The Coral Beach Reserve, comprising 1,200 meters on the shores of the Gulf of Eilat, was one of the first nature reserves to be declared in Israel. This northernmost area of tropical corals is home to many colorful fish and rare aquatic animals, all of them considered protected species.
INPA’s efforts are also directed at the open sea. At its designated marine reserves, rangers patrol by boat to prevent people from causing pollution and harm to aquatic creatures. In a cooperative project with the Zoology Department of Tel Aviv University and the Yarkon River Authority, INPA has returned the once extinct wild fish species Acanthobrama telavivensis to the coastal streams, considered an achievement of global note.
Many challenges face INPA, however, from overuse of the national reserves to climate change. Frankenberg lists agriculture, airplanes, military conflict and water competition as the most common threats to Israel’s parks and reserves.
Competing for water
Though the Israeli government has legislated a priority for water going to its nature and heritage sites, INPA must constantly work with the national Water Authority to assure compliance and make sure water is fairly allocated. Over-utilization of water, plus a years-long drought, has left the parched country with only 2,125 acres of natural waterscapes and wetlands.
“We have all sorts of projects that divide water between humans and nature,” says Frankenberg. “At Ein Gedi, for example, we have an agreement with the Water Authority and Kibbutz Ein Gedi that the kibbutz will take water only at the lower part of the reserve and not at the higher part, which naturally falls to the park. It’s a matter of reducing conflict.”
The water lily pools at the sources of the Yarkon and Ein Afek reserve are examples of wetland habitats that INPA has saved from destruction. In other reserves, the agency has dug pools and expanded bodies of water and moist meadowlands.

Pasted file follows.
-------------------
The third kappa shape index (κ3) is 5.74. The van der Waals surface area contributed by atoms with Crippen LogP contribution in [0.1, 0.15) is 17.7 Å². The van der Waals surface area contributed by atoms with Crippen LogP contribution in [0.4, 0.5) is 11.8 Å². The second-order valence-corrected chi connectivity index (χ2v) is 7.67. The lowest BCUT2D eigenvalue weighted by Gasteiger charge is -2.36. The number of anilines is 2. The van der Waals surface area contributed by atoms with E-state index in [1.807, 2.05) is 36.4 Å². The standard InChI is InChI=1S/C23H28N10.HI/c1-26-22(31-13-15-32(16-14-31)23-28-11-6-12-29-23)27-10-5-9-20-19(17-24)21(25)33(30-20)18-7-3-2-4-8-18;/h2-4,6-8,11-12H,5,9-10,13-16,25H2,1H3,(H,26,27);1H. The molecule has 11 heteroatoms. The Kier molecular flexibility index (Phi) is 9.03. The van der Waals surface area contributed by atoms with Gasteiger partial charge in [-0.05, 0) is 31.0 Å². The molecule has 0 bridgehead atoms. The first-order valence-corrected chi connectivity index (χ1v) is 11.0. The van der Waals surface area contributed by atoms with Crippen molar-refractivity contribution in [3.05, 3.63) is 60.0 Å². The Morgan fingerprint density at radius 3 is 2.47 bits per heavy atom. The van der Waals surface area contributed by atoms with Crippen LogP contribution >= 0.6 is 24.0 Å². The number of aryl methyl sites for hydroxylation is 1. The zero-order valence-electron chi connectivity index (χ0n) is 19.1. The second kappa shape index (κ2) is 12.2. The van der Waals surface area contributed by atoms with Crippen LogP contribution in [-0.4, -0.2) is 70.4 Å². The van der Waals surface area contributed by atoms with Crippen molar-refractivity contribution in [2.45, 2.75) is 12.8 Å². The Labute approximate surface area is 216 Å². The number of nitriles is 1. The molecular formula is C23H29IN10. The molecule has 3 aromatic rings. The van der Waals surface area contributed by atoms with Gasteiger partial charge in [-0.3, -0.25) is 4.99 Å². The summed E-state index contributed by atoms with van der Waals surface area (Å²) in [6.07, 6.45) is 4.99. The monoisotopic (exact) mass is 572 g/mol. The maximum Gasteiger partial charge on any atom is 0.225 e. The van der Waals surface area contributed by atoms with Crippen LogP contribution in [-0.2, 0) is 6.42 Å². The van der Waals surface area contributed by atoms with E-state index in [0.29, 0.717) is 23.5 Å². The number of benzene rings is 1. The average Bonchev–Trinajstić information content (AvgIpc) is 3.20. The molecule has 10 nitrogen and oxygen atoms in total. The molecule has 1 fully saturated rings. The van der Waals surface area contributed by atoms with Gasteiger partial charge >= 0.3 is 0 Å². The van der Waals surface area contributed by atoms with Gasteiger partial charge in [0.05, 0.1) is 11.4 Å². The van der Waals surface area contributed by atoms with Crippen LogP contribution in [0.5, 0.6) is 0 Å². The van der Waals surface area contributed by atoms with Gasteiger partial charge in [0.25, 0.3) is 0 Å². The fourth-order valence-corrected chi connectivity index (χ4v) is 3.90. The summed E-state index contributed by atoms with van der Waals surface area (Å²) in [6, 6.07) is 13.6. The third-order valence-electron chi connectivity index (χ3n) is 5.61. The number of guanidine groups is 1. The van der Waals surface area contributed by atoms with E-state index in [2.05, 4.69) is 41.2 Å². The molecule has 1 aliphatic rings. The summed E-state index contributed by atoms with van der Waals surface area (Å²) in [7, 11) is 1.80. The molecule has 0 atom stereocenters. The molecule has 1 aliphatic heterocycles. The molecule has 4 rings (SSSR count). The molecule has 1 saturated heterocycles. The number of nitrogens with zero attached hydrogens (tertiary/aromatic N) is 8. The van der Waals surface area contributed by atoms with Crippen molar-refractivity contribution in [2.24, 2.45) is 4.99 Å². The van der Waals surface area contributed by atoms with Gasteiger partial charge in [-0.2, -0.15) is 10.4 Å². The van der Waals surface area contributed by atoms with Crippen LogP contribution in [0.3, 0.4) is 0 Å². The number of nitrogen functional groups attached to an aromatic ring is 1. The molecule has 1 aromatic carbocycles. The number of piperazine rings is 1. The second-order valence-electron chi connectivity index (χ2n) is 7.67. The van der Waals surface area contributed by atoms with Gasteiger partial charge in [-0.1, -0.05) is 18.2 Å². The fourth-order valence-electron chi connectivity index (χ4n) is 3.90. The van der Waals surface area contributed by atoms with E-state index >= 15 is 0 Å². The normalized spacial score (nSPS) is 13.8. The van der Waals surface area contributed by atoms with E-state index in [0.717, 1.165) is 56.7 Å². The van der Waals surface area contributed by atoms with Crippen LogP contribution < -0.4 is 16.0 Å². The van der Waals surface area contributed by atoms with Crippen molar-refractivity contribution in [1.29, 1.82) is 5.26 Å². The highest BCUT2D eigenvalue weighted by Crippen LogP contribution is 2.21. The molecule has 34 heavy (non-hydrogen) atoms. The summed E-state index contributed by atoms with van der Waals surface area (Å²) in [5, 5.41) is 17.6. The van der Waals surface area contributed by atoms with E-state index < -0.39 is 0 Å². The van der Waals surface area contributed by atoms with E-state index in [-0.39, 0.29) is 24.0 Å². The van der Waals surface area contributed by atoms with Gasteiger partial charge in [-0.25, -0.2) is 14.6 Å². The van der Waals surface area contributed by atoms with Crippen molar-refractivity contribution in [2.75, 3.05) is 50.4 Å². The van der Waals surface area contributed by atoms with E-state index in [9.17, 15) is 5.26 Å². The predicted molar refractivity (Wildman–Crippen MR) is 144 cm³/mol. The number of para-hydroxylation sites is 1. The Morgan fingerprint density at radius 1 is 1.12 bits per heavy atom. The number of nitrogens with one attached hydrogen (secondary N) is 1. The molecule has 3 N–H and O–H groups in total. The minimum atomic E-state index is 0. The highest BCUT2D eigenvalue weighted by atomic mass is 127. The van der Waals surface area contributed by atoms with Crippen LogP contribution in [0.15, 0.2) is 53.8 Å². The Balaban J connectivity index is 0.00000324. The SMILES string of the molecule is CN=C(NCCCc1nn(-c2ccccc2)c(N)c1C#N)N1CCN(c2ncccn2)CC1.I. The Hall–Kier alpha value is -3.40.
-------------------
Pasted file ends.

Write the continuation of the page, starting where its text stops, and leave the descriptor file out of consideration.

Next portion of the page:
Recently, with the risk of disappearance of coastal habitats, INPA has stepped up the sometimes decades-long process of declaring national nature reserves so that it can do its part for Israel’s 118-mile Mediterranean coast. So far, 10 national parks conserve the heritage of the region’s ancient coastal cities, among them Caesarea, Apollonia and Ashkelon.
World Heritage Sites
In 1972, the United Nations Educational, Cultural, and Scientific Organization (UNESCO) adopted a charter to protect cultural and natural sites of global importance by identifying and conserving these significant places.
Israeli nature reserves and national parks on the official UNESCO World Heritage List include Israel’s southern Incense Route and Masada National Park, as well as the biblically significant sites Tel Megiddo, Tel Hazor and Tel Be’er Sheva, and the Nabatean cities in Avdat, Shivta, Halutza and Mamshit, where the Arabian horse was first bred.
INPA has proposed additional UNESCO World Heritage sites, among them the Canaanite gate at Tel Dan (considering the oldest preserved arch in the world), Beit She’an National Park and the Hula Valley Nature Reserve, a site of global importance for bird migration.
Preserving the ancient past
Israel’s historic and archaeological sites, and the buffer zones surrounding them, are high priorities for INPA’s staff. Every decision regarding changes in these sites, which include Masada, Beit She’an and Megiddo, has significance and impact for the coming generations of Israelis and visitors from abroad coming to learn about the history and culture of the land.
Every one of Israel’s national parks and nature reserves is open to survey and research by licensed archaeologists, who excavate under the supervision of professionals from the INPA Archaeology and Heritage department. The finds in these areas are crucial to understanding the roots of modern Israel.
At Beit She’an in the northern Jordan Valley, for example, archeologists uncovered a fifth millennium settlement at what became a major crossroads. During the Late Bronze Age, Beit She’an was the Egyptian capital of Canaan, and the Bible records that the Israelite tribes who had escaped from Egypt 40 years earlier could not capture it.
It wasn’t until much later that King David conquered Beit She’an along with Megiddo and Ta’anach. It became part of an administrative region until it was destroyed by the Assyrian King Tiglath-pileser III, only to be revived as a Greek polis under the rule of Alexander the Great. Visitors can still see ruins from this period, such as colonnaded streets, temples, theaters, markets, fountains and bathhouses.
During the late Roman period, Jews, pagans and Samaritans lived together in Beit She’an, building grand public buildings and amphitheaters where gladiators fought. Later, Christian churches and Byzantine bathhouses were built and a linen-production industry prospered. Crusaders built a fortress here.
After the founding of the State of Israel, the ruins of Beit She’an have undergone major restoration and reconstruction, and it has become one of the most popular INPA sites for visitors from around the world.